By Gary G. Kohls, ConsortiumNews, 12/16/11
It might seem odd to anyone who understands what Jesus taught that the U.S. presidential candidates who most stress their Christian devotion are often the same ones urging more wars. But this defiling of Jesus’s message of peace is not new, as Gary G. Kohls recalls from an inspiring moment in World War I.
The peace that had existed for decades in Europe – since the Franco-Prussian War 40-plus years earlier – had resulted in tremendous progress in culture, infrastructure investment, commerce and international relations. Europeans of all stripes crossed borders relatively freely.
Before World War I, European Jews and Christians intermingled and intermarried with few eyebrows being raised and, although covert Christian anti-Semitism definitely existed, overt persecution of Jews was not a major problem. Jews were welcomed in the militaries and served with distinction.
When Archduke Ferdinand, the heir to the throne of the Austro-Hungarian empire, was assassinated in Sarajevo on June 28, 1914, European peace rapidly unraveled and – by a series of errors of judgment, bureaucratic inefficiencies, ineptitude, lack of communication skills – all the nations seemed to declare war on each other.
It was mostly a case of “death (and killing) before dishonor” in which, no matter how worthy or unworthy the war aims might be, negotiation toward a peaceful settlement was considered to be a dishonorable way out of a conflict.
Troops at the Front in World War I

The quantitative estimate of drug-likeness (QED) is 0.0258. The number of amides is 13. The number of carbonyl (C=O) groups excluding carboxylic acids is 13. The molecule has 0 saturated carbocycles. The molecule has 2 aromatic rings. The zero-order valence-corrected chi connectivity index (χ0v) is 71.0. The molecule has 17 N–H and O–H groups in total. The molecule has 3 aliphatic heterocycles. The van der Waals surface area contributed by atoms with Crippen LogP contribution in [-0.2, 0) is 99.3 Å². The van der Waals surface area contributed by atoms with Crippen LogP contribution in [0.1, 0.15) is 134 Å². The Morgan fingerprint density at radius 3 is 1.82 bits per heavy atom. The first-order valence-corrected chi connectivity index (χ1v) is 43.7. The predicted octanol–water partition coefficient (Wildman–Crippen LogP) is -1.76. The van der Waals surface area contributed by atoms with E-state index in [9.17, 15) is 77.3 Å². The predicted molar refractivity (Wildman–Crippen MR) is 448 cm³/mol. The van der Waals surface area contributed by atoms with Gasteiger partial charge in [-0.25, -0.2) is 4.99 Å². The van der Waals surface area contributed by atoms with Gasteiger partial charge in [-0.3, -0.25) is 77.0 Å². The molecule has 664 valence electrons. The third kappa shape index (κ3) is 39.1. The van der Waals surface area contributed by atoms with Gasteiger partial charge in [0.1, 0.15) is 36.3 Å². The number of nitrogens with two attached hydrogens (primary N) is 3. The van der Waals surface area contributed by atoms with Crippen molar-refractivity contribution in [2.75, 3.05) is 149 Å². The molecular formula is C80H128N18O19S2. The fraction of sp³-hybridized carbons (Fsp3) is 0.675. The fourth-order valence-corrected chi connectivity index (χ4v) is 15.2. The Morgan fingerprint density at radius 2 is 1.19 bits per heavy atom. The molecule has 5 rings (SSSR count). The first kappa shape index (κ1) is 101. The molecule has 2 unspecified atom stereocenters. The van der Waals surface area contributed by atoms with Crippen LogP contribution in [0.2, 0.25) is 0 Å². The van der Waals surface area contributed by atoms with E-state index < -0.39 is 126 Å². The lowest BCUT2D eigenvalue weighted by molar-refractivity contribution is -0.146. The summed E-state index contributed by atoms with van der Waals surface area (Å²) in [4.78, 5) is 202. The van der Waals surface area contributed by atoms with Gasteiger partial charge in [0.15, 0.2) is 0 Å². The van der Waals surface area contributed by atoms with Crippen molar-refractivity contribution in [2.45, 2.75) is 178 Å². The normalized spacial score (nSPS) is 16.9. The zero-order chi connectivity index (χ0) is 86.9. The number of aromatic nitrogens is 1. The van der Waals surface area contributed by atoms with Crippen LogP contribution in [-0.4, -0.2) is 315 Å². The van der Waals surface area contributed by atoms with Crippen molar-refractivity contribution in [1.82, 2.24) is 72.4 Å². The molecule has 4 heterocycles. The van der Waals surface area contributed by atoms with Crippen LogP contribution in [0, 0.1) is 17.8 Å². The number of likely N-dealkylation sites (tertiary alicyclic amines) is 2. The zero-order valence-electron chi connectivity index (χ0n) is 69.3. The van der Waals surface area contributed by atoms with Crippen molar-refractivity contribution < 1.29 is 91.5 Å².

Indoctrinated boys – ignorant of the mutual mass slaughter of past and future wars – were looking for glory and a way out of their boredom at home. Unaware of the reality and virtual incurability of “shell shock” (the term for post-traumatic stress disorder in WWI) young men all over Europe rushed like lemmings to the recruiting stations to sign up for war.
WWI ultimately destroyed four empires, chemically poisoned the soil and water supplies of agrarian France (with the massive amounts of military toxins) and killed off 14 million people, 90 percent of whom were young, naïve combatants.
Entire generation of young French, British and German men had been wasted, either killed, wounded, rendered permanently disabled, insane, criminal or in other ways a menace to society.
No one, especially the military planners, had foreseen the coming mass slaughter and the stalemates that were inevitable with trench, artillery and machine-gun warfare. Everyone was blinded by the propaganda message that war was glorious and God-ordained rather than satanic….
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